I chose to follow certain things that could make me a better, realistic nature and wildlife photographer according to me and not according to any other person or publication:
- I stopped participating in wildlife photography competitions. Firstly, I’m still in the process of learning and unlearning, so I rather concentrate on what I think that’s good for me than somebody else judging it. Secondly, my trust over these competitions just disappeared. Not that they aren’t just, but you and I know that the IIFA and Oscars awards too get very surprising so, I might as well not waste me time and theirs. 🙂 Thirdly, there are competitions that ask you to pay for each image you submit and that to me is the most ridiculous thing to do. A good photograph is like an asset, which you’re giving away. Imagine you paying for a plot of land you already own, only to prove to others that it belongs to you! They get hilariously stupid too, for instance this one
- I stopped following photography rules. Yes, rules do aid in getting an excellent image but sometimes, the image stands out when you break the rules. I still don’t know who made them though because how can an art have rules or laws? Isn’t that highly ironical?
- I only edit my image if it is required. The thing many professionals inject into the newbies is the OCD of editing images. Agreed, the camera isn’t smart as us as it doesn’t capture certain things in the same color and light as we look at it. So I try my best to recollect how a certain moment looked in real to me, then edit the image to bring it to a result that matches the actual picture on my mind, or at least bring it close to what I saw. What if the image you clicked appears exactly the same as what you perceived through your eyes? Well, then you don’t need to edit it. Unnecessary editing to me is like a beautiful girl applying make-up that only ruins her original looks!
- I stopped shooting everything in burst mode. My camera is always in burst mode as jungles are unpredictable but that doesn’t mean I use it extensively. Burst mode helps when there’s a lot action going on, it doesn’t help when there’s an asiatic lion sleeping peacefully by the trail. What’s the point? The animal is stationary in one place but I still hear cameras going going mad like assault rifles! Oh yes, you wanna show off and look cool eh!
It’s always better to take a few still shots if the animal is stationary, that would help one in living the moment, save camera memory and battery life.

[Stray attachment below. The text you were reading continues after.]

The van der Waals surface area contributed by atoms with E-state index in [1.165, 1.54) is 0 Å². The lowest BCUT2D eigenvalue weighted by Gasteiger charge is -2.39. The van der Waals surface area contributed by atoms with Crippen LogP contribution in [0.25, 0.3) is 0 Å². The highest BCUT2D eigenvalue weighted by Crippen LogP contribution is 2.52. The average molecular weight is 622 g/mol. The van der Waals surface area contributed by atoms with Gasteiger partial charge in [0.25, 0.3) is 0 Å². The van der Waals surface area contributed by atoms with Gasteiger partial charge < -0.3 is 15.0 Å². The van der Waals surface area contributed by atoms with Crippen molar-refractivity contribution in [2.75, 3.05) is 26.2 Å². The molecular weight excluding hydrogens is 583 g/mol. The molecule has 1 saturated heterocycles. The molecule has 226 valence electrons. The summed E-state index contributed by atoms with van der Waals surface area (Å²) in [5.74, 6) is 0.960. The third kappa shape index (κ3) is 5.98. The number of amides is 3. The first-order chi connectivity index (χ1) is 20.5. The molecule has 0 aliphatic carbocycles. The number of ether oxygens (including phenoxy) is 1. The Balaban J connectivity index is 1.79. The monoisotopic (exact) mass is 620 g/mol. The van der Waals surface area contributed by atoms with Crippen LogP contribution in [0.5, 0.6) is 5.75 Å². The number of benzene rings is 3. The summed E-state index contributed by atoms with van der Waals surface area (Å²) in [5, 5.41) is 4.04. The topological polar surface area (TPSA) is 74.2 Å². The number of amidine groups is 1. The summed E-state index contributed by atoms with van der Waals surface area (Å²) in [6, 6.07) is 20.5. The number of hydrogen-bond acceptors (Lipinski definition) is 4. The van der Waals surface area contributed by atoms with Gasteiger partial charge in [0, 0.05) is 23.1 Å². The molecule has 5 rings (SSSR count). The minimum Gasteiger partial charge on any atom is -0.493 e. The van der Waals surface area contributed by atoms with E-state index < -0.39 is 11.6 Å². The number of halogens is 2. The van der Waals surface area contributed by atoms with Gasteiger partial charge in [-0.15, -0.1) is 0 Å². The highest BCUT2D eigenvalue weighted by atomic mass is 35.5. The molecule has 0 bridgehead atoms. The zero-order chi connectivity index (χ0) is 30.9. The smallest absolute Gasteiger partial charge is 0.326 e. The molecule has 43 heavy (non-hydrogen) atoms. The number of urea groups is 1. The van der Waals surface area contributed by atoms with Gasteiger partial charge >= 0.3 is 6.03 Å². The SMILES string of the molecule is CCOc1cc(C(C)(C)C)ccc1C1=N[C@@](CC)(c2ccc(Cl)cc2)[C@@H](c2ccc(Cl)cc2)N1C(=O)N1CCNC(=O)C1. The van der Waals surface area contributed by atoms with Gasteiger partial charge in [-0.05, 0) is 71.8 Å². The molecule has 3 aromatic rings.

- No matter where I go, I will shoot with kit lens or 55-250mm lens. It’s been a year since I ventured out into the wild as I was busy riding along the highways of India on my motorcycle. But later this year, I do plan to make time and money for it and do it with a totally different perspective. A 250mm zoom is highly versatile and light to carry but doesn’t have as much reach and ‘/f’ factor as those lenses the so called professionals out there use. I intend to rely more on my creativity and ideas than relying completely on gear. I know this could get frustrating, nonsensical and may take a lot of time before I actually figure out a way to do with limited zoom or not, but I still want to do it this way.
P.s big lenses won’t fit well on my bike anyways 🙂
- I don’t have a role model in wildlife photography. I’ve hardly had role models till date if I can recollect. Most photos I’ve seen of many professionals are heavily edited whereas I would get inspired to look up to somebody who does the opposite. Wildlife art is a different thing and shouldn’t be brought under wildlife photography as per my perspective. Camera traps too do very little in capturing my interest. They’re awesome in what they capture images but still, you haven’t been present in that moment and instead, the camera captured it for you. It’s ‘soulless’!
- I have more respect for wildlife and bird watchers than wildlife photographers because they don’t get the urge to capture so many images, all they want to do is to watch and live the moment. I don’t envy them but I do know that they have the most amount of fun.